ADFS in Windows Server 2012 R2 (some call it “ADFS v3″) comes with a number of very cool features – one of them is “Extranet Lockout Protection”: http://blogs.technet.com/b/rmilne/archive/2014/05/05/enabling-adfs-2012-r2-extranet-lockout-protection.aspx, https://technet.microsoft.com/en-us/library/dn486806.aspx.
The idea behind that is that, if you expose your ADFS to the internet, which makes sense in many scenarios, and you use Web Application Proxy to do so, you want to protect yourself from Denial of Service (DOS) attacks. Clever attackers could try to brute-force logon to your ADFS servers, by simply trying out and testing username and password combinations – or worse, they now how your usernames are constructed and try out a number of passwords for a given username. If you then have Windows Active Directory configured to lock a user account after too many faulty logon attempts, it can happen that the attacker locks an account in Windows AD.
Now that an undesired behavior that Extranet Lockout Protection is trying to prevent. Once enabled, you configure a threshold, much like in the Windows AD Account Lockout Policy in Windows AD, to let ADFS observe these kinds of logons and, before the accounts gets locked out, stop forwarding the logon attempts to Windows AD.
I’ve found that the process of how ADFS determines this is not very well document (yet), and I’ve found myself have a wrong understanding of how this all happens. So to shed some light into this – here’s a little write-up of information I got from the Product Group and testing with a customer of mine.
The threshold for Extranet Lockout Protection should be configured to be lower than the Lockout settings in Windows AD, so ADFS can stop trying to log on before it’s too late.
The threshold is stored in the ADFS configuration database, so all ADFS servers can participate in Lockout protection – however, that’s all information that’s stored in regards to that feature in the ADFS config DB – the rest is all determined while talking to Windows AD and Domain Controllers – and that’s where you should make sure your DC connectivity supports this.
Assume you have ADFS installed included WAP servers and you have Extranet Lockout Protection enabled – after four attempts, the account is protected and no more logon attempts are sent to Windows AD, because the fifth attempt would lock out the Windows AD account. Here’s the flow of events:
- When a user is presented with the forms-based logon mask from the WAP and they enter a username and password combination, WAP sends the request to ADFS. ADFS first checks on a local* Domain Controller, whether the account exists.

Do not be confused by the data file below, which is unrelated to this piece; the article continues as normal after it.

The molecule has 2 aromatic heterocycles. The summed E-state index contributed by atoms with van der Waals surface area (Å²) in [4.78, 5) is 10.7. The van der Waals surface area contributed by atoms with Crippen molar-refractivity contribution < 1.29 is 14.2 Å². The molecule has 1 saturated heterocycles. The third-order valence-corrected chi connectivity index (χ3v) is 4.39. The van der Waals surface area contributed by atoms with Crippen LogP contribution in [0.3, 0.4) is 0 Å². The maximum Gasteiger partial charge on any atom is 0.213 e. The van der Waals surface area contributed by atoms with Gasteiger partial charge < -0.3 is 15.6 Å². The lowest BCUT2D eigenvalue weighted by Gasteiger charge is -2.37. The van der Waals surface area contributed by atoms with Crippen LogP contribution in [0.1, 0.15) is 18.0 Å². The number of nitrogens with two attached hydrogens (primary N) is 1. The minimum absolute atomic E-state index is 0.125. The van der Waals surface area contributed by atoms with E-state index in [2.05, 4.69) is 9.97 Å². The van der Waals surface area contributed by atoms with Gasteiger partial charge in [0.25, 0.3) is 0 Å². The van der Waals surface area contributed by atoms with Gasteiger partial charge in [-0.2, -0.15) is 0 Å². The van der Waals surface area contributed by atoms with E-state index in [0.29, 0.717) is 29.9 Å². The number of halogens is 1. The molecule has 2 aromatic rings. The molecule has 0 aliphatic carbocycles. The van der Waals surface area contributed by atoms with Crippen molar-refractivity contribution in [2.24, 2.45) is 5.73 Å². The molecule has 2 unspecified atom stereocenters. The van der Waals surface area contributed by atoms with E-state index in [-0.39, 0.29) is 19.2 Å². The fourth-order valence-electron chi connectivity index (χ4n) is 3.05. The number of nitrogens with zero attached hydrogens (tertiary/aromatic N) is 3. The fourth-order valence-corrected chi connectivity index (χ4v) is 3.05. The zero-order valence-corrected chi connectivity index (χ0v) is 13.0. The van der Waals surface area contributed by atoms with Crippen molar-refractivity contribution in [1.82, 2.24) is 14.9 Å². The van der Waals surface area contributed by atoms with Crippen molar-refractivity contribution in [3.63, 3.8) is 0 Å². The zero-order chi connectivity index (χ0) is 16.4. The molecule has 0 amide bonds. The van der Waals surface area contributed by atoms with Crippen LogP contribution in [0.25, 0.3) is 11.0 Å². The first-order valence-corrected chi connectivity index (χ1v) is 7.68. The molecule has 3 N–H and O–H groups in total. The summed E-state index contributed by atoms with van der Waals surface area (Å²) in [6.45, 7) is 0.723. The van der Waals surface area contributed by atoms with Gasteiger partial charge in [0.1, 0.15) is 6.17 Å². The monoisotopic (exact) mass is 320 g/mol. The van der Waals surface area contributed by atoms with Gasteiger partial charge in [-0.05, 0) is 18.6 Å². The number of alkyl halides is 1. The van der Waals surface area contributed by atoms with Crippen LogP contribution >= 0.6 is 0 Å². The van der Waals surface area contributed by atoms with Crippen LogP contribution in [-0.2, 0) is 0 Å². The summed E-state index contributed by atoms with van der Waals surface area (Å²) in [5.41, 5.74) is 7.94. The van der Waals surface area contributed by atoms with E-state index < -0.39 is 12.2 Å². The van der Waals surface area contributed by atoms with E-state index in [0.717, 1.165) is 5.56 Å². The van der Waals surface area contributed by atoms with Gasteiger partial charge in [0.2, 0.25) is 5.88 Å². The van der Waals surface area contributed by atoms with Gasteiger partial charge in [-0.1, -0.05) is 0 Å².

- Once we’re sure the account exists, we’ll send a LDAP call to the user domain’s PDC emulator** to retrieve the user’s current badPwdCount attribute value. That’s where previous bad logon attempts are stored.
- To validate the observation window that’s configured with ADFS, we’ll consult the badPasswordTime attribute on the user’s account from the PDC – with an LDAP call again. Both badPwdCount and badPasswordTime give us all information we need to decide whether to try to authenticate the user against a local* DC or to protect from a lockout.
- If the badPwdCount is smaller than what we’ve configured as a threshold in ADFS, we’ll send the logon request to a local* Domain Controller to verify.
- If the badPwdCount is equal or greater than what we’ve configured as a threshold in ADFS, we’ll stop the authentication attempt here. We’ll send a “Username or password incorrect” message back to WAP, to notify the user.
Now – it should have become apparent that your ADFS servers (not the WAP boxes) need access to the PDC-Emulator FSMO role owner of all Windows AD domains you want to authenticate users at. Otherwise, ADFS will resort to just try the authentication, risking that the users will be locked out on the local* DC. The ADFS team might improve the algorithm in the future, to fall back to the local* DC for the badPwdCount, in case the PDC isn’t available – but for 2012 R2, we’ll have to make sure the PDC is available to the ADFS servers. So if you have firewall rules in place that prevent communication, you might need to loosen them.
You might also consider that this implies additional network traffic to and from the PDC-E FSMO role owner to your ADFS boxes. Especially if you’re looking at a globally dispersed ADFS farm(s) deployment – the roundtrip between the ADFS nodes and the PDC-E might slow down authentication.
Lu blogged about this on her blog at: http://blogs.msdn.com/b/luzhao1/archive/2015/06/24/demystify-extranet-lockout-feature-in-ad-fs-3-0.aspx
*= local as in “following the DCLocator process, finding a nearby/same-site DC.
**= The PDC is our authoritative source for this attribute here. A local DC might not necessarily have the correct count. badPwdCount is non-replicated attribute.